Yes, I should really deburr inside and out, or use a case mouth expander to bell it slightly before bullet seating.


                    • #11
                      Use a Lee Collet die for neck sizing. It squeezes the neck to a stop pin (mandrel) rather than under-sizing the neck and then dragging a button back through it to bring it back to dimension. No neck lengthening.

                      David Kaiser
                      Montezuma, IA
                      David Kaiser
                      “You can have peace. Or you can have freedom. Don't ever count on having both at once.”
                      ― Robert A. Heinlein


                      • #12
                        I agree that normal trimming is so easy to do with conventional trimmers, why bother with something else? I also think the trim dies are kindof meant for when one is forming for a wildcat cartridge, and a great amount of brass needs to be removed. To just trim off 5 to 10 tho, as normal, use a trimmer.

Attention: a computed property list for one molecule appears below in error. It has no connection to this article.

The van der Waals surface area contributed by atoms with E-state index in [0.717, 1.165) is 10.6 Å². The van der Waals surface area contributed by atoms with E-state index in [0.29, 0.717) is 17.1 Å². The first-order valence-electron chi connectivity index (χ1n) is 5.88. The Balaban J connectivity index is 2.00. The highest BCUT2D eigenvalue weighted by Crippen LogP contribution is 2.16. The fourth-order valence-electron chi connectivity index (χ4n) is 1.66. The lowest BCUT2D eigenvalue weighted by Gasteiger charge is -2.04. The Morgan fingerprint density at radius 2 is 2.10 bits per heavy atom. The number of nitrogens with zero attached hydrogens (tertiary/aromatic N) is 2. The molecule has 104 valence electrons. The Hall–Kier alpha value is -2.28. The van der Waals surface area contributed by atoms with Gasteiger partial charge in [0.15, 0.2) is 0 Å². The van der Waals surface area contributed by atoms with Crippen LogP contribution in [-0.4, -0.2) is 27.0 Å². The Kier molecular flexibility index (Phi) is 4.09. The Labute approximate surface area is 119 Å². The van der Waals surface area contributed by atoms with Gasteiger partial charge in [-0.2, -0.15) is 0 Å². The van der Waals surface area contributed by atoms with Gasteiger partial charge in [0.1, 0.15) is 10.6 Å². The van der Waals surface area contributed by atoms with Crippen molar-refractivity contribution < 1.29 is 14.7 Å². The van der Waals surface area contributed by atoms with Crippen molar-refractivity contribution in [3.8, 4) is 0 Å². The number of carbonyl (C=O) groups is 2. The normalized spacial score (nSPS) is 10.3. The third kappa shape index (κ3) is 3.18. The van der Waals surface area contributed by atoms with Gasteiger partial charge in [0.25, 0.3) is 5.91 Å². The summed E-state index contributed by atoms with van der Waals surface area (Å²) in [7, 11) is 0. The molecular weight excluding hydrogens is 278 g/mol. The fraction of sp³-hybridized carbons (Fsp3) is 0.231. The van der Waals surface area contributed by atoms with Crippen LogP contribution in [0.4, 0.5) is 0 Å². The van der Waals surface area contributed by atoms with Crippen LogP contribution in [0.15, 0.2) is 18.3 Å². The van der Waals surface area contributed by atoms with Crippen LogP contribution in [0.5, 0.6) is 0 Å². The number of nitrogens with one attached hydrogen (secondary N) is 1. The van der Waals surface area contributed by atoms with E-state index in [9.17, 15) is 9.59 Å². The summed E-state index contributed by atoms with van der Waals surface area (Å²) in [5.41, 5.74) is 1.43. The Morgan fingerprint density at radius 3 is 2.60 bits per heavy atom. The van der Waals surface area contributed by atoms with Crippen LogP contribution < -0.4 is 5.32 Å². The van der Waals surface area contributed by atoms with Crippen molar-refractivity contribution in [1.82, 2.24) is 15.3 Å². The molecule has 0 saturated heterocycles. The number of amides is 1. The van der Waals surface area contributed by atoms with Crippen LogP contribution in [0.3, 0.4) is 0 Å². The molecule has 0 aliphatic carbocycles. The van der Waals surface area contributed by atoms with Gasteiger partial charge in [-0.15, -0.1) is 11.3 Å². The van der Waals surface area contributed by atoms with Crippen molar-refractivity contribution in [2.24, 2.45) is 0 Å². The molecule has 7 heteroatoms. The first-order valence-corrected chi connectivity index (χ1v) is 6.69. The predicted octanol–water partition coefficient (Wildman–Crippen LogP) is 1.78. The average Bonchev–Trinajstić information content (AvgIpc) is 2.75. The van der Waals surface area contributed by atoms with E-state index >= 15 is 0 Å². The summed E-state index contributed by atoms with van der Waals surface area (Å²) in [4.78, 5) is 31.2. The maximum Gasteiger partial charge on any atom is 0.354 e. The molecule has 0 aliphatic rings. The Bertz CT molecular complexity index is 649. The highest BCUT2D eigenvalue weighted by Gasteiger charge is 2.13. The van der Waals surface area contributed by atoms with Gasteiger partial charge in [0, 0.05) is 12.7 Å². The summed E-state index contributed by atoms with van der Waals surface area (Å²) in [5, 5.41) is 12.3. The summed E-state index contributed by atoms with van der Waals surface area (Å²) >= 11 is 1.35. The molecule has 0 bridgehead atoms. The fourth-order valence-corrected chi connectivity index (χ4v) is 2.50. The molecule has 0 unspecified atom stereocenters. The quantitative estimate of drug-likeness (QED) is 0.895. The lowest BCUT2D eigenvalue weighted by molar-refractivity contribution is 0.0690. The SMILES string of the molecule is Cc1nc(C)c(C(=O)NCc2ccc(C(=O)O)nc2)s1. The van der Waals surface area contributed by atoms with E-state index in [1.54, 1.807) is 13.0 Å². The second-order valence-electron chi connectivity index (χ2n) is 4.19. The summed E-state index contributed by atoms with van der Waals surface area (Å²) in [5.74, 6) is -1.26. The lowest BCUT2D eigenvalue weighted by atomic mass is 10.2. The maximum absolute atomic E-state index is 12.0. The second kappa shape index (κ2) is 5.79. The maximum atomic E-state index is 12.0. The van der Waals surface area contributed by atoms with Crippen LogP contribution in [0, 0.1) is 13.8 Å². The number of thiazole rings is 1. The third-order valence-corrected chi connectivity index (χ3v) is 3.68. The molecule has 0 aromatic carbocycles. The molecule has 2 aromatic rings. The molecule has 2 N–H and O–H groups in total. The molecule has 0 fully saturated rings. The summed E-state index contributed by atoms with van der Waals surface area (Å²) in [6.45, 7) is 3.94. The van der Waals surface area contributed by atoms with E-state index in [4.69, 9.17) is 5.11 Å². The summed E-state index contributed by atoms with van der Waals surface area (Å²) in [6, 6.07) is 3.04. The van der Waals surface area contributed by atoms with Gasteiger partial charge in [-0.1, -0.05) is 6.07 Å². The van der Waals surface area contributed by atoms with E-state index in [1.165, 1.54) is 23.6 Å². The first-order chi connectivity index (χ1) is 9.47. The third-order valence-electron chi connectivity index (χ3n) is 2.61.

Now, why not make your sizing die a bushing die, where you use different size bushings to adjust the amount of sizing to the neck portion? Nothing better.


                        • #13
                          I bought a length of 7/8-14 threaded rod some time back to use to make an occasional die that will resize nearer the head than a typical die would. It is 12L14 as I recall and that's certainly not hard or even very hardenable....but probalby a lot better than aluminum. You may even get galling between the aluminum and brass.

                          As stated, you do want to trim after sizing as it will change the case length. You also don't need to worry about over working the brass by hitting it twice. The real working comes in the first pass where you change it's size by exceeding its elastic limit. A second push into the same die does not squeeze it down further. However, if it's important to you take the neck out with a drill that is slightly over what you want. If this were a sizing die, you would have to be careful not to go too far over or you start missing part of the neck to shoulder junction....

                          Paul Carpenter
                          Mapleton, IL